Dancers of all ages take the floor at Latham nightclub

At Danceland, it doesn’t matter what age you are. Everyone can boogie.
Participants learn line dancing steps at Danceland in Latham on a recent evening.
Participants learn line dancing steps at Danceland in Latham on a recent evening.

At Danceland, it doesn’t matter what age you are. Everyone can boogie.

“We get people in their twenties that love to dance. There are a few people in their eighties. Once a month, we have an oldies band for the over-40 crowd. Our target market is the over-40 crowd,” says Jim Apicella, operator of the dance hall in a Latham plaza, just off the Northway Exit 7.

“This is the only place like this in the Capital Region,” says Apicella, a baby boomer who has been a ballroom dancer for more than 20 years.

Open seven days a week, Danceland offers lessons in regular and country line dancing, ballroom, Zumba, swing and Latin, along with dance parties where you can just get your groove on.


WHERE: 638 Columbia St., Latham

HOW MUCH: Cover charge varies, call or visit calendar on web site

MORE INFO: 785-3888, danceland, [email protected]

On some Saturday nights, there’s live music. This month Big Fez and the Surfmatics played on Nov. 7, and on Nov. 14, there was an oldies dance, with music from the ’50s and ’60s.

The 40-by-60 oak dance floor was installed by Apicella himself.

“That’s competition size. It’s the biggest dance floor in the area. We have people that go to competition,” he says. “And it’s fully cushioned. You can dance on that floor for hours and your knees are not affected.”

Danceland has been around for 10 years, first in a Price Chopper Plaza on Central Avenue in Colonie and then at the Latham Circle Mall.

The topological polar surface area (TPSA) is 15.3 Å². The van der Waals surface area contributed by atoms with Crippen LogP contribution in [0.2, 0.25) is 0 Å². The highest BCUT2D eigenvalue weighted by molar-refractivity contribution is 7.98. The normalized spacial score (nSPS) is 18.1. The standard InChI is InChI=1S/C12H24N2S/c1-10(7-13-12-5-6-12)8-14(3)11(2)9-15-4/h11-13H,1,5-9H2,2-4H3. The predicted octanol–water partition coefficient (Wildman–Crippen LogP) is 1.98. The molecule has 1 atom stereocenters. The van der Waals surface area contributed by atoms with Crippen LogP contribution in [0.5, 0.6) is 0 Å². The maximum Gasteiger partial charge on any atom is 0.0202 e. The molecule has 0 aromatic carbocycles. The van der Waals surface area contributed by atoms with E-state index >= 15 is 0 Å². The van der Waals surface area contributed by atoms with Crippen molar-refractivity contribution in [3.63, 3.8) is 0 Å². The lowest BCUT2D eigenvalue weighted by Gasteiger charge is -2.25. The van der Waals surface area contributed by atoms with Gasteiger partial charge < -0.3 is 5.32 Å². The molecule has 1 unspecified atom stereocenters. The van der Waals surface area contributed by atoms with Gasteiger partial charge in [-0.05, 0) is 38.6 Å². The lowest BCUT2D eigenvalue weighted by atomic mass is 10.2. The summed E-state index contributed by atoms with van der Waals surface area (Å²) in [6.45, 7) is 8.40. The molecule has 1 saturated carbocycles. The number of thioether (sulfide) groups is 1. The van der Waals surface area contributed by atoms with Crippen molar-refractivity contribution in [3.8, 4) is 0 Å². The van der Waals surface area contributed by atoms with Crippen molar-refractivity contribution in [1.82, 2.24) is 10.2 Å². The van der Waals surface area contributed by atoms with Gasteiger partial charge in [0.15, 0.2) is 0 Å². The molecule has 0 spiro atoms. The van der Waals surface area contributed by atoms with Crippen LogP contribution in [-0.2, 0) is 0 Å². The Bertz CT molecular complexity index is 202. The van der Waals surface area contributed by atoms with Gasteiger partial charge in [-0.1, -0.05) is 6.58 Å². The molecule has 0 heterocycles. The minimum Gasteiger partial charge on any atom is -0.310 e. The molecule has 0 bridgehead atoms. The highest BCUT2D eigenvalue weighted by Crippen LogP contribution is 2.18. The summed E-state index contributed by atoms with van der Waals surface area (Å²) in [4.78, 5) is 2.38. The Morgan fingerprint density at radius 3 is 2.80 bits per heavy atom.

Five years ago, when Apicella moved into his third and current location in a former restaurant space, he remodeled and redecorated.

One wall of the dance hall is painted with a mural by Queensbury artist Olga Aleksandrova that depicts Frank Sinatra and his Rat Pack on one half and country line dancers on the other half.

An American flag and a poster of John Travolta in “Saturday Night Fever” hang on other walls.

In one corner, there’s a bar that serves alcohol and tables where dancers can relax and chat.

The sound system is set up with speakers only on the dance floor, so that dancers who are taking a break or sipping a cocktail can talk to each other.

“We don’t play loud, loud music,” Apicella says.

“Interest in dancing has increased,” and it’s probably because of TV shows like “So You Think You Can Dance” and “Dancing with the Stars,” he says.

When Danceland holds their holiday ballroom, dancers dress up in formal gowns and suits.

“It’s a great social activity, plus it’s good exercise, it helps your memory. You have to remember the steps. It’s mental dexterity,” says Apicella.

The Hudson native came up with the idea for Danceland one Saturday night when he wanted to go out and do some ballroom dancing in the Capital Region.

“There was no place to do it,” Apicella says.

When he’s not too busy, he still likes to hit the floor with some ballroom moves or The Hustle.

“It’s a nightclub where boomer-age people can feel comfortable.”

Categories: Life and Arts

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